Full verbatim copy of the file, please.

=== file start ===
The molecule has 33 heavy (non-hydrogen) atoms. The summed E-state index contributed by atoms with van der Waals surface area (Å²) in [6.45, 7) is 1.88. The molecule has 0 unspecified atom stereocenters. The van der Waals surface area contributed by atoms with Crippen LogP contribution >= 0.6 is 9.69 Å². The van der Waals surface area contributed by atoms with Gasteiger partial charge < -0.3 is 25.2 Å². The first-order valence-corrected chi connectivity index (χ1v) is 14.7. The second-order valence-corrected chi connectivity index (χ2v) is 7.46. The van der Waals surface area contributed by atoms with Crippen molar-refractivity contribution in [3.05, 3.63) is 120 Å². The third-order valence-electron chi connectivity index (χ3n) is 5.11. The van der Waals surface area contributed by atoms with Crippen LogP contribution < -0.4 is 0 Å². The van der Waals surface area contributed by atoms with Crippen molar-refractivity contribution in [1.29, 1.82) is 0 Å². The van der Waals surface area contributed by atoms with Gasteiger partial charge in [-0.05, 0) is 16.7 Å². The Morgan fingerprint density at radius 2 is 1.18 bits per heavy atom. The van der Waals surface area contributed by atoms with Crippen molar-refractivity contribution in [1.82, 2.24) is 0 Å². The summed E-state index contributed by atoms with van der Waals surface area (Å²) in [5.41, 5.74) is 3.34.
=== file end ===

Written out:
The molecule has 33 heavy (non-hydrogen) atoms. The summed E-state index contributed by atoms with van der Waals surface area (Å²) in [6.45, 7) is 1.88. The molecule has 0 unspecified atom stereocenters. The van der Waals surface area contributed by atoms with Crippen LogP contribution >= 0.6 is 9.69 Å². The van der Waals surface area contributed by atoms with Gasteiger partial charge < -0.3 is 25.2 Å². The first-order valence-corrected chi connectivity index (χ1v) is 14.7. The second-order valence-corrected chi connectivity index (χ2v) is 7.46. The van der Waals surface area contributed by atoms with Crippen molar-refractivity contribution in [3.05, 3.63) is 120 Å². The third-order valence-electron chi connectivity index (χ3n) is 5.11. The van der Waals surface area contributed by atoms with Crippen LogP contribution < -0.4 is 0 Å². The van der Waals surface area contributed by atoms with Crippen molar-refractivity contribution in [1.29, 1.82) is 0 Å². The van der Waals surface area contributed by atoms with Gasteiger partial charge in [-0.05, 0) is 16.7 Å². The Morgan fingerprint density at radius 2 is 1.18 bits per heavy atom. The van der Waals surface area contributed by atoms with Crippen molar-refractivity contribution in [1.82, 2.24) is 0 Å². The summed E-state index contributed by atoms with van der Waals surface area (Å²) in [5.41, 5.74) is 3.34.